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Locating China in Japan
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    Even as Japanese armies marched on Ming China in the late sixteenth century,
    the artefacts of ancient China continued to elicit the esteem of Japanese elites.
    China present was a target to defeat and incorporate into the Japanese realm,
    whereas China past was admired as an idealized antiquity embedded in paintings
    and other objects and in poetry that had been transmitted to Japan. This double
    vision engrossed the warrior-ruler of Japan, Toyotomi Hideyoshi (1537–98), who
    had conceived the invasion years before and finally launched it early in 1592. An
    ultimately failed campaign of fits and starts, it ravaged the Korean peninsula en
    route to China and ended with Hideyoshi’s death (of natural causes) in 1598.1
    Over the centuries China had been an awesome omnipresence in Japanese political
    and cultural developments – almost a millennium earlier, a source of Japan’s
    Buddhism and attendant arts, of its writing system, of urban planning for its
    capital cities – and in the sixteenth century, China past retained its potent aura.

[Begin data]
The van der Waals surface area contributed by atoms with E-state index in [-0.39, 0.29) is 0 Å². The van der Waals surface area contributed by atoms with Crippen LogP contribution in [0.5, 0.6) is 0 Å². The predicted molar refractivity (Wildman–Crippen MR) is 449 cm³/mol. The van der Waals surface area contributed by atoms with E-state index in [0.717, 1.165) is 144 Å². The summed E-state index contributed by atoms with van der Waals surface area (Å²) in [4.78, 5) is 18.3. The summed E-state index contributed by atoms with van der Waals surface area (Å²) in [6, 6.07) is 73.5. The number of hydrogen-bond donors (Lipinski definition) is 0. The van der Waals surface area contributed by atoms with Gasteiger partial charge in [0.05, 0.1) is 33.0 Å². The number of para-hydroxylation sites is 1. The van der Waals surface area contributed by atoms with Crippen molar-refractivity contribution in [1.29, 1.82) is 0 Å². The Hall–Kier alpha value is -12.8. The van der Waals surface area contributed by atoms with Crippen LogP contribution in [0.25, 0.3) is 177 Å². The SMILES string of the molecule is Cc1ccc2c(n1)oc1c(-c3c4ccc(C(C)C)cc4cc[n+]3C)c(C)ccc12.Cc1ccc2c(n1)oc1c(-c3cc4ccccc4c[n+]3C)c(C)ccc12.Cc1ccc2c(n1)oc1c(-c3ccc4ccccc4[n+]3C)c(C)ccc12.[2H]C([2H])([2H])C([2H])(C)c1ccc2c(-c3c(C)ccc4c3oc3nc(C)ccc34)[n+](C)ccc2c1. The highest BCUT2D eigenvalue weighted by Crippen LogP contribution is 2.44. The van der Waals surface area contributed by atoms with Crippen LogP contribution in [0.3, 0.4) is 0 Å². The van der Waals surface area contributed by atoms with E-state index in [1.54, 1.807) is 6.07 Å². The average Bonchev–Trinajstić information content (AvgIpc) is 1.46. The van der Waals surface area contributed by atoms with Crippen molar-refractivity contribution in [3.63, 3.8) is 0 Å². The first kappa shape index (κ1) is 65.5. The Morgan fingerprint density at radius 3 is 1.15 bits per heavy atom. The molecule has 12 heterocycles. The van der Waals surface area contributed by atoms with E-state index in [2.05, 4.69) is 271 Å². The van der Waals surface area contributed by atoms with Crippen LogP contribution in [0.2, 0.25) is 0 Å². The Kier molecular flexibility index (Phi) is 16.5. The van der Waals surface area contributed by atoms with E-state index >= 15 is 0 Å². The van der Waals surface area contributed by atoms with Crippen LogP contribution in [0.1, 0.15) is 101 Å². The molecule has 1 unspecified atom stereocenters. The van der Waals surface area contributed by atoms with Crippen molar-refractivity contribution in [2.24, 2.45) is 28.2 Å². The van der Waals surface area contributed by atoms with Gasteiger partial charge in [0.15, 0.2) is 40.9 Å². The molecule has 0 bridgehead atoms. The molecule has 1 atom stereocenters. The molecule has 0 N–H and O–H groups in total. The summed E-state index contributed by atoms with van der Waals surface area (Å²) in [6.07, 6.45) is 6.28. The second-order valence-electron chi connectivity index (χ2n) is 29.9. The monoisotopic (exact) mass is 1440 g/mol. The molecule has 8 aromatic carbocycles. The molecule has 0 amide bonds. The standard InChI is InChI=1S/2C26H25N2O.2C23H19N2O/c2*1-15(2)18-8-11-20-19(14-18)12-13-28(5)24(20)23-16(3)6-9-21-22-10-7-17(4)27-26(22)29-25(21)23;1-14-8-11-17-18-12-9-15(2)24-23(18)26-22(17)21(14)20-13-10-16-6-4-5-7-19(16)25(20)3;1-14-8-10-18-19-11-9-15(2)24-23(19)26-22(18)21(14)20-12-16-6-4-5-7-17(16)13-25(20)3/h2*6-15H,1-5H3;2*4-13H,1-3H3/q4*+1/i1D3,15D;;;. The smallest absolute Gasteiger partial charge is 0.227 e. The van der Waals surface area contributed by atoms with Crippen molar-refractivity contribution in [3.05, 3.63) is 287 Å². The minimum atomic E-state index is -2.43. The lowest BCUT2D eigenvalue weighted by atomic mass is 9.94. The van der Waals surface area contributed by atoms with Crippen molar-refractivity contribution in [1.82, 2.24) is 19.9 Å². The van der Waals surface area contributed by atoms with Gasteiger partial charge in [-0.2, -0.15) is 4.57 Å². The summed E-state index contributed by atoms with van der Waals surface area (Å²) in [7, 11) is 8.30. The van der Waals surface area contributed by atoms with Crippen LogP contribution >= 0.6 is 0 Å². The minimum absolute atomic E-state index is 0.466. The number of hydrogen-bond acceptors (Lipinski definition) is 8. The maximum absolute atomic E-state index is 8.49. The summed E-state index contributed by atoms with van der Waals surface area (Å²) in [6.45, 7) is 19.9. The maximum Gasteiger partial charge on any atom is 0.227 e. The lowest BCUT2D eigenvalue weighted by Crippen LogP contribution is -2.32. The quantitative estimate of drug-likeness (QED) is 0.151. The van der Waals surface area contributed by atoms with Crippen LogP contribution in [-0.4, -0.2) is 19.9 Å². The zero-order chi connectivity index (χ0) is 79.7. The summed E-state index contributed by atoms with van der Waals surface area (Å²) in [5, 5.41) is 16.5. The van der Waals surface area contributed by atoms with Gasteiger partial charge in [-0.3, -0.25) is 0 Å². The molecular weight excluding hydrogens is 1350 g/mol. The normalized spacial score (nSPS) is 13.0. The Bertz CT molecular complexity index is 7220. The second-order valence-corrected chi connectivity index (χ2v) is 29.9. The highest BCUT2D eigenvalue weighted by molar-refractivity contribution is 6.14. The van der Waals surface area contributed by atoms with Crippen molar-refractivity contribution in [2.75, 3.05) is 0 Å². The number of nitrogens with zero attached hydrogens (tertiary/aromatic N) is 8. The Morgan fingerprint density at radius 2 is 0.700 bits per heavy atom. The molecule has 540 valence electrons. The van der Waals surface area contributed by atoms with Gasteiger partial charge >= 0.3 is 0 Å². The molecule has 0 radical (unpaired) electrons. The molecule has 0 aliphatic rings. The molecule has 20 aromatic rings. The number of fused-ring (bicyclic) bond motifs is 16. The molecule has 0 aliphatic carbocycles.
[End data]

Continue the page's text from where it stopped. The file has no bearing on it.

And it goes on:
This essay, which centres on three works of art emphatically tied to Chinese
    locales, traces a concerted effort by sixteenth-century Japanese artists and patrons
    aggressively to claim Chinese antiquity as part of their own cultural heritage. The
    first work to be discussed is a thirteenth-century Chinese painting of a famed
    Chinese landscape that Japanese patrons adapted for use in Japan by dismembering
    it and changing its format to fit Japanese display practices. The second work is a
    sixteenth-century Japanese painting that depicts the Chinese landscape subject of
    the first painting, but on a monumental scale required by its Japanese architectural
    setting and translated through the brushwork of its Japanese artist. The third object
    is an antique Chinese ceramic vessel that was transformed in Japan through an act
    of naming that tied the vessel to a specific Japanese location and thereby made it a
    Chinese object over which Japanese dominion was asserted. In all cases the Japanese
    searched for, and at times reworked, the relevances of ancient China for sixteenthcentury
    Japan, and in all cases a central role in this process was played by location –
    as revealed in such diverse conceptions as place name, poetry of place, artistic
    conventions tied to place, even the actual earth of a place. Japan, conceptually and
    physically, displaced China.

    Locating China in Japan



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